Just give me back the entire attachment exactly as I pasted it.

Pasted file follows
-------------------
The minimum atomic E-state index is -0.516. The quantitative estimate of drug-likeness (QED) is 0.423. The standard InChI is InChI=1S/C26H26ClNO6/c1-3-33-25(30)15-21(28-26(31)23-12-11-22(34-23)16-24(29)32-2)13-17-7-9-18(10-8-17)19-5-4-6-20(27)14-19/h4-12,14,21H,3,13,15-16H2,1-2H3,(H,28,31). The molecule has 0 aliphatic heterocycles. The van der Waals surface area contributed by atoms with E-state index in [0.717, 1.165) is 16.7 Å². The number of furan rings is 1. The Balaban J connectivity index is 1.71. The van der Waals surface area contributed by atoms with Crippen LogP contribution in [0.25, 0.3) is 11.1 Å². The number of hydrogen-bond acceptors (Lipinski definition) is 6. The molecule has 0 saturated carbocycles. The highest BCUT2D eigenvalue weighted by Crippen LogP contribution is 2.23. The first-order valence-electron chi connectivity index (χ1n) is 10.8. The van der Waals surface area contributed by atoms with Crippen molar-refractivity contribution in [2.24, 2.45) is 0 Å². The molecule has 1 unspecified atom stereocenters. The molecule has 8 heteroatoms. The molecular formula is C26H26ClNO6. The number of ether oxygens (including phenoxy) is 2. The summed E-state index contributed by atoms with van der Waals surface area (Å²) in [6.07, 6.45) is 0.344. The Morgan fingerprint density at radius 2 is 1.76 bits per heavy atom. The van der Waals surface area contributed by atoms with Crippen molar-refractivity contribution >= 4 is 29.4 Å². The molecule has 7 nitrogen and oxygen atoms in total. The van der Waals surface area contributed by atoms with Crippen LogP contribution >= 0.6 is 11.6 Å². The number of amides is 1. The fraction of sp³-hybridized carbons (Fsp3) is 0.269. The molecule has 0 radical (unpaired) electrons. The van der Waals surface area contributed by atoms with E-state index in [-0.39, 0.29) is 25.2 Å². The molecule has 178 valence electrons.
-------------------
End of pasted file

The minimum atomic E-state index is -0.516. The quantitative estimate of drug-likeness (QED) is 0.423. The standard InChI is InChI=1S/C26H26ClNO6/c1-3-33-25(30)15-21(28-26(31)23-12-11-22(34-23)16-24(29)32-2)13-17-7-9-18(10-8-17)19-5-4-6-20(27)14-19/h4-12,14,21H,3,13,15-16H2,1-2H3,(H,28,31). The molecule has 0 aliphatic heterocycles. The van der Waals surface area contributed by atoms with E-state index in [0.717, 1.165) is 16.7 Å². The number of furan rings is 1. The Balaban J connectivity index is 1.71. The van der Waals surface area contributed by atoms with Crippen LogP contribution in [0.25, 0.3) is 11.1 Å². The number of hydrogen-bond acceptors (Lipinski definition) is 6. The molecule has 0 saturated carbocycles. The highest BCUT2D eigenvalue weighted by Crippen LogP contribution is 2.23. The first-order valence-electron chi connectivity index (χ1n) is 10.8. The van der Waals surface area contributed by atoms with Crippen molar-refractivity contribution in [2.24, 2.45) is 0 Å². The molecule has 1 unspecified atom stereocenters. The molecule has 8 heteroatoms. The molecular formula is C26H26ClNO6. The number of ether oxygens (including phenoxy) is 2. The summed E-state index contributed by atoms with van der Waals surface area (Å²) in [6.07, 6.45) is 0.344. The Morgan fingerprint density at radius 2 is 1.76 bits per heavy atom. The van der Waals surface area contributed by atoms with Crippen molar-refractivity contribution >= 4 is 29.4 Å². The molecule has 7 nitrogen and oxygen atoms in total. The van der Waals surface area contributed by atoms with Crippen LogP contribution >= 0.6 is 11.6 Å². The number of amides is 1. The fraction of sp³-hybridized carbons (Fsp3) is 0.269. The molecule has 0 radical (unpaired) electrons. The van der Waals surface area contributed by atoms with E-state index in [-0.39, 0.29) is 25.2 Å². The molecule has 178 valence electrons.